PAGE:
But every reason she ever mattered was born in 1967, at the sessions, in Muscle Shoals, Alabama and New York, that produced this album.

Whether she–or any of the tiny number who could ever be called her peers– lived and sang in vain will, alas, be up to us.

THE LAST TEN ALBUMS I LISTENED TO (Summer 2018, Countdown)

10) Leslie Kong The “King” Kong Compilation (The Historic Reggae Recordings 1968-1970) (1981)

Kong was among the most famous reggae producers and label owners and it was his records–by Desmond Dekker, Jimmy Cliff, The Pioneers, Toots and the Maytals–that broke the music internationally. All his big stars except Cliff are represented here and, while the music hardly lacks a political edge, Kong’s artists seemed to prize spiritual concerns above all.

Dekker’s records (especially “The Israelites”) are likely the ones recognizable to general American audiences (Cliff broke really big after Kong’s untimely death, producing his own biggest hits in a style clearly influenced by Kong’s earlier productions for him, fair enough since he was the one who induced Kong to start a recording label in the first place–both Cliff and Desmond Dekker reported undergoing deep spiritual crises after Kong died, which perhaps speaks to the sort of man it took to produce these visionary sides). In 1970, Kong wanted to release a comp of early tracks he had cut on Bob Marley’s Wailers. Bunny Wailer allegedly threatened to put a curse on him if he did so. Kong released the record anyway and died within the year.

That’s one theory on his unfortunate demise. My own involves the C.I.A.

I only had to hear this record once to know it wasn’t God.

9) The Beatles (1962-1966) (1973)

The “Red” album (and the accompanying Blue album, about which more in a minute) is how a lot of us who just missed the sixties got to know the Beatles. Well that and the air, where, like Elvis (and no one else, then or now), they were ever-present.

And, from this distance, this is still the best way to learn (or relearn) just how astonishing they were. Yes, there are dozens of tracks from the period I wouldn’t want to live without that aren’t here….But if you just want the essence, this can hardly be bettered. I bought this a week or two after I skipped my senior prom and took my mom to see I Wanna Hold Your Hand instead. In a life filled with mistakes, that might be the best series of decisions I ever made.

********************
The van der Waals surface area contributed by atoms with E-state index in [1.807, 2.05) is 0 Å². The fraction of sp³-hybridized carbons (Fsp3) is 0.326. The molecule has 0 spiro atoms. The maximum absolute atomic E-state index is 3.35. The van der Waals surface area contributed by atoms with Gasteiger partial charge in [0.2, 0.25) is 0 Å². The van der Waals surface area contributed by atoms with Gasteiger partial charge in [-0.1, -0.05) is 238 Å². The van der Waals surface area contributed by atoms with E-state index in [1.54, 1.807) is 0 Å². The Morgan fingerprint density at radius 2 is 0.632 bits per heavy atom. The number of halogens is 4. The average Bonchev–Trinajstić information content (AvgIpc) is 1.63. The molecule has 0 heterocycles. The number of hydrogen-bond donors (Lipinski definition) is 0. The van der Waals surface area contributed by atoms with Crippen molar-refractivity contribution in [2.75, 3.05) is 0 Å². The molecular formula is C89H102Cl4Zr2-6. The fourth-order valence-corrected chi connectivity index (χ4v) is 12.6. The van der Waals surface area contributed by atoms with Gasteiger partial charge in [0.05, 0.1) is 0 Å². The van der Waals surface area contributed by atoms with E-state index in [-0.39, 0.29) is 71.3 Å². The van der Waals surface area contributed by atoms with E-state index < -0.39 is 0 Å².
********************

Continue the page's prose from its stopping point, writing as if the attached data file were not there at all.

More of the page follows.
8) The Beatles 1967-1970 (1973)

I’ve always been an “early Beatles” devotee…and I’ve always known how silly the distinction is. This does just as fine a job of narrating their fall as the Red album does their rise. Hearing it now (after not having listened to it for a few years while watching more than the usual amount of water flow beneath the bridge) I can hear a lot of brilliance I previously cottoned to only as craft. (“Old Brown Shoe” anyone? “Let It Be?” I could go on.)

I’ve always leaned toward them having broken up at the right time, too–a feeling once locked into place by hearing “Ob-La-Di, Ob-La-Da” segue into “Honky Tonk Women” on an oldies station…Ouch!.

But “Ob-La-Di, Ob-La-Da” was the only thing I heard this time that didn’t make me wonder if I’d been wrong all along.

And…..

I can say all that and still admit I’ve never believed they meant a word of it, or needed to. I just don’t know if it makes me better or worse than those who need to believe otherwise.

7) Blondie (1976)

A stunning debut that, unsurprisingly, went mostly unnoticed at the time because Debbie Harry had dropped in from another planet. The look was futuristic with a pre-civilizational undertow (and who could resist that combo), but the voice was something new under the sun and the not-quite-flat affect was pure cult. No way would a woman who looked like that and wrote such whip-smart lyrics ever fail to become a star. No way would any woman who sounded like that ever be more than a novelty success.

One thing you can hear that might split the difference even now is how she had assembled–or latched onto–a band that could do most anything (never mind whether the vocal is from a Betty Boop contest in a Dada club, why is the guitar break from a spaghetti western?….Forty years later and it’s still confusing.) Of course, we know which way it went. She changed just enough. I’m glad. But I’m glad this exists, too. The world can always use a smile, especially if there will never be any way to know whether the joke’s on you.